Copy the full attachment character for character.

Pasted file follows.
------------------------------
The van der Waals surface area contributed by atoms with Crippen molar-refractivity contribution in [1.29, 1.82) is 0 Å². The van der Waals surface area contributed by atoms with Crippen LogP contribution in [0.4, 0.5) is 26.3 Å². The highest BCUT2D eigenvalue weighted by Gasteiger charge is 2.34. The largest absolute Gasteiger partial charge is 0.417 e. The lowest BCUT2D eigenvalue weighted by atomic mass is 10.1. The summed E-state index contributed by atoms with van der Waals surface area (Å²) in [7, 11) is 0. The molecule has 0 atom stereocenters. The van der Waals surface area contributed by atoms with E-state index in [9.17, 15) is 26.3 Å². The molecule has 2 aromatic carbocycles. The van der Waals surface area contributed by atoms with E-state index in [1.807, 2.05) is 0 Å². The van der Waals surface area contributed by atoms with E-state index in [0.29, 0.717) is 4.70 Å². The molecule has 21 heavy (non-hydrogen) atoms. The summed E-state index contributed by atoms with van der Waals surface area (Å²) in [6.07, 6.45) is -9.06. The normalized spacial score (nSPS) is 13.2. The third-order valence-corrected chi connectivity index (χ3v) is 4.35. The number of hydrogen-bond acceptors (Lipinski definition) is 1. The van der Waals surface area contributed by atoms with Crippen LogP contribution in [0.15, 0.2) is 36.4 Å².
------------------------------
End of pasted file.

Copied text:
The van der Waals surface area contributed by atoms with Crippen molar-refractivity contribution in [1.29, 1.82) is 0 Å². The van der Waals surface area contributed by atoms with Crippen LogP contribution in [0.4, 0.5) is 26.3 Å². The highest BCUT2D eigenvalue weighted by Gasteiger charge is 2.34. The largest absolute Gasteiger partial charge is 0.417 e. The lowest BCUT2D eigenvalue weighted by atomic mass is 10.1. The summed E-state index contributed by atoms with van der Waals surface area (Å²) in [7, 11) is 0. The molecule has 0 atom stereocenters. The van der Waals surface area contributed by atoms with E-state index in [9.17, 15) is 26.3 Å². The molecule has 2 aromatic carbocycles. The van der Waals surface area contributed by atoms with E-state index in [1.807, 2.05) is 0 Å². The van der Waals surface area contributed by atoms with E-state index in [0.29, 0.717) is 4.70 Å². The molecule has 21 heavy (non-hydrogen) atoms. The summed E-state index contributed by atoms with van der Waals surface area (Å²) in [6.07, 6.45) is -9.06. The normalized spacial score (nSPS) is 13.2. The third-order valence-corrected chi connectivity index (χ3v) is 4.35. The number of hydrogen-bond acceptors (Lipinski definition) is 1. The van der Waals surface area contributed by atoms with Crippen LogP contribution in [0.15, 0.2) is 36.4 Å².